Weaksauce Weakness: Shyamalan also used water as a weakness for the main superhero character. In this case though it wasn't that he was especially vulnerable to water, but rather he was just as susceptible to drowning as a normal person. If he drank something too quickly he would choke and if he was submerged he would succumb to drowning just like everyone else—though it was theorized that the dense bone and muscle that made him unbreakable also made him unfloatable (or the character simply couldn't swim). There was a complicating factor in the scene where he ends up almost drowning in a swimming pool. He's tangled up in a big piece of fabric, which would give anyone a bad time while in water. It was also a psychological weakness: he had almost drowned once as a child (probably due to the aforementioned bone density), an event so traumatic he blocked it from his memory. That would make anyone nervous around water, even if they couldn't remember why.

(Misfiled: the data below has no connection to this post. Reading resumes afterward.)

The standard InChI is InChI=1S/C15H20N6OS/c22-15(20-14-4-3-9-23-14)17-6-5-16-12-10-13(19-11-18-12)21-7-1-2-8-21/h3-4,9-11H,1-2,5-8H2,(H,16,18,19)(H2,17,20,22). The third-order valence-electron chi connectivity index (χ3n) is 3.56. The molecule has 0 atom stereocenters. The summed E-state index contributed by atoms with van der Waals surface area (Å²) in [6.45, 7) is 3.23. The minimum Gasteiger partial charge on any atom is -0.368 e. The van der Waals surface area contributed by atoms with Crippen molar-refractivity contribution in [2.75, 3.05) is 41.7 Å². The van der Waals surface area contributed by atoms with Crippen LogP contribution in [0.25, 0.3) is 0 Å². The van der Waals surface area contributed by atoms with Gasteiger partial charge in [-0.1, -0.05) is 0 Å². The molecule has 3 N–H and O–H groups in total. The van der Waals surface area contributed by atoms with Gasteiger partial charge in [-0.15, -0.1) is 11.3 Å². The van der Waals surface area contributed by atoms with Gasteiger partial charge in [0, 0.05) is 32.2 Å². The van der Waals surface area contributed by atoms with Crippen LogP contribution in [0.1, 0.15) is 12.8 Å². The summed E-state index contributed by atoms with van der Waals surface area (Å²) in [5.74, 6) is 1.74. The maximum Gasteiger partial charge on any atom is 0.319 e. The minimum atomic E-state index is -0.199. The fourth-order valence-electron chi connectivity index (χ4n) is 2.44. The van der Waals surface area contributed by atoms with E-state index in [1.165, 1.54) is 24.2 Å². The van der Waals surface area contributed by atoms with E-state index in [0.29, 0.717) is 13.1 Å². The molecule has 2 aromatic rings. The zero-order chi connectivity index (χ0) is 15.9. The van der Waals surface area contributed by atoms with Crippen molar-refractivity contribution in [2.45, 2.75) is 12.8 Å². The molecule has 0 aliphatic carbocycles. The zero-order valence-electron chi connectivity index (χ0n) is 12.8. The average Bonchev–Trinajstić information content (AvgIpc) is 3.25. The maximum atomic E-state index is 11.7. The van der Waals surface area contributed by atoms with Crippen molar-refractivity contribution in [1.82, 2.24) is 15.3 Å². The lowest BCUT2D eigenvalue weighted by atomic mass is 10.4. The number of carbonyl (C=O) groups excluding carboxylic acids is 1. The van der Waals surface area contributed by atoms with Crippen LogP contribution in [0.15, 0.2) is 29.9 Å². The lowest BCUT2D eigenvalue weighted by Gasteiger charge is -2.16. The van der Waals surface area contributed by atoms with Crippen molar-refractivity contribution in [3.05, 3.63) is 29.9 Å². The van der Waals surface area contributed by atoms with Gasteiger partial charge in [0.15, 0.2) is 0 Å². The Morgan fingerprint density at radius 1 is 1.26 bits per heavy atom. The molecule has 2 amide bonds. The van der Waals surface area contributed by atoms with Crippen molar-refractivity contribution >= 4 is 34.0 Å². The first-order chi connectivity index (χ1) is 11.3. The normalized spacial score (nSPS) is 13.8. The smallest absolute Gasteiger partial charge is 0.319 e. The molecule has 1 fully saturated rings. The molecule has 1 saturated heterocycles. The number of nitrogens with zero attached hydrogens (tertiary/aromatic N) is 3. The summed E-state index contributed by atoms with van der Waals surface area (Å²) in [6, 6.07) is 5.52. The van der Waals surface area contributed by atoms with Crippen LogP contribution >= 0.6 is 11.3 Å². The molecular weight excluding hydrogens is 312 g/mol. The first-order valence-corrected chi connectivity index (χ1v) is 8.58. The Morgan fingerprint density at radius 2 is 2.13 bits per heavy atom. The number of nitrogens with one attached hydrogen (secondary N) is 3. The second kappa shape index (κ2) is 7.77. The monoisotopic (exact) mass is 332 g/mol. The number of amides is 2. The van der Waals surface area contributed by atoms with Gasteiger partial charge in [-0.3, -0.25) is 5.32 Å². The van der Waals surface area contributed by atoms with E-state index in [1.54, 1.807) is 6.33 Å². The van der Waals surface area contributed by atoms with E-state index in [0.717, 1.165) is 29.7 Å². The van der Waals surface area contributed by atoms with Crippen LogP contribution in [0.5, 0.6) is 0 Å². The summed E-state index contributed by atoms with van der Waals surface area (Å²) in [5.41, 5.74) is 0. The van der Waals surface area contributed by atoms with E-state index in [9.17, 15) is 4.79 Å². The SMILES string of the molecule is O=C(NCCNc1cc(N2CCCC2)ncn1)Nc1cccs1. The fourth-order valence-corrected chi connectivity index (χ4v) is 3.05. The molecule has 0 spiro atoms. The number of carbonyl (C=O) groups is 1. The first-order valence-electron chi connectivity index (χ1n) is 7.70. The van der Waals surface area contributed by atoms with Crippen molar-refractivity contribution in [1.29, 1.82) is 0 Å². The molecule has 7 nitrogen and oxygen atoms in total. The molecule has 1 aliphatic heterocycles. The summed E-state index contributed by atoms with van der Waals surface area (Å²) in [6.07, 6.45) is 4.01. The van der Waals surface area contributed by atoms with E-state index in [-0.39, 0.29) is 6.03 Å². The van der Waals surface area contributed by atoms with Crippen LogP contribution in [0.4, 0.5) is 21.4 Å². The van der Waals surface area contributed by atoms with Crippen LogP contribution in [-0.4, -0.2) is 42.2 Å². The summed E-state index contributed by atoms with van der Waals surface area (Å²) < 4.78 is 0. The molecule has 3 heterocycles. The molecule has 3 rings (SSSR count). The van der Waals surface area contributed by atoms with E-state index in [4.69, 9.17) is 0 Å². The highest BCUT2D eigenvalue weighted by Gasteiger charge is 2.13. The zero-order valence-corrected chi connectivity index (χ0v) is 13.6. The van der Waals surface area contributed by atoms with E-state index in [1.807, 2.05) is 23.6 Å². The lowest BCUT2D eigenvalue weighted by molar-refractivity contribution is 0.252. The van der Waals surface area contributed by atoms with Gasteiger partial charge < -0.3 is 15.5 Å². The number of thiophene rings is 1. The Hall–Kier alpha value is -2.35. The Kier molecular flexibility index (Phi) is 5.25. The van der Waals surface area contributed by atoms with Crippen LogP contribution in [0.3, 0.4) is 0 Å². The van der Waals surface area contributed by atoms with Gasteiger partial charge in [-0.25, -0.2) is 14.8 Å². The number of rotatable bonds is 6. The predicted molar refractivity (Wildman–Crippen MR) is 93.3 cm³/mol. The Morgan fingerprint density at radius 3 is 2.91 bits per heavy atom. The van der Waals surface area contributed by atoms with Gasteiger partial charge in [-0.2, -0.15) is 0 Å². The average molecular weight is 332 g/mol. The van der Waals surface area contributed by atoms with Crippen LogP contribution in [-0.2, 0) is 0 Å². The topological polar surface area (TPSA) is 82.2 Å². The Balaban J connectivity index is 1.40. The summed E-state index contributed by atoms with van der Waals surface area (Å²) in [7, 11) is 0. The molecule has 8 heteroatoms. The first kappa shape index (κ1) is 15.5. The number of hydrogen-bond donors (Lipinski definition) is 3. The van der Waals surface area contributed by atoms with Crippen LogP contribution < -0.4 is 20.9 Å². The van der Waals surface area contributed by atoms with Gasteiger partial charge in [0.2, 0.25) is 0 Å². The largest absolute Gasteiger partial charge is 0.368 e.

Woobie, Destroyer of Worlds: Elijah is afflicted with Osteogenesis Imperfecta, which creates a brittleness in his bones that make them very susceptible to fracture. He can't do things other kids can do in his childhood, is constantly in casts, and only has comicbooks to bring him joy. Then he decides that his purpose in life is to be a supervillain...
Your Cheating Heart: David removes his wedding ring before flirting with a girl in a train. After a while, she ends the conversation remarking that she's married.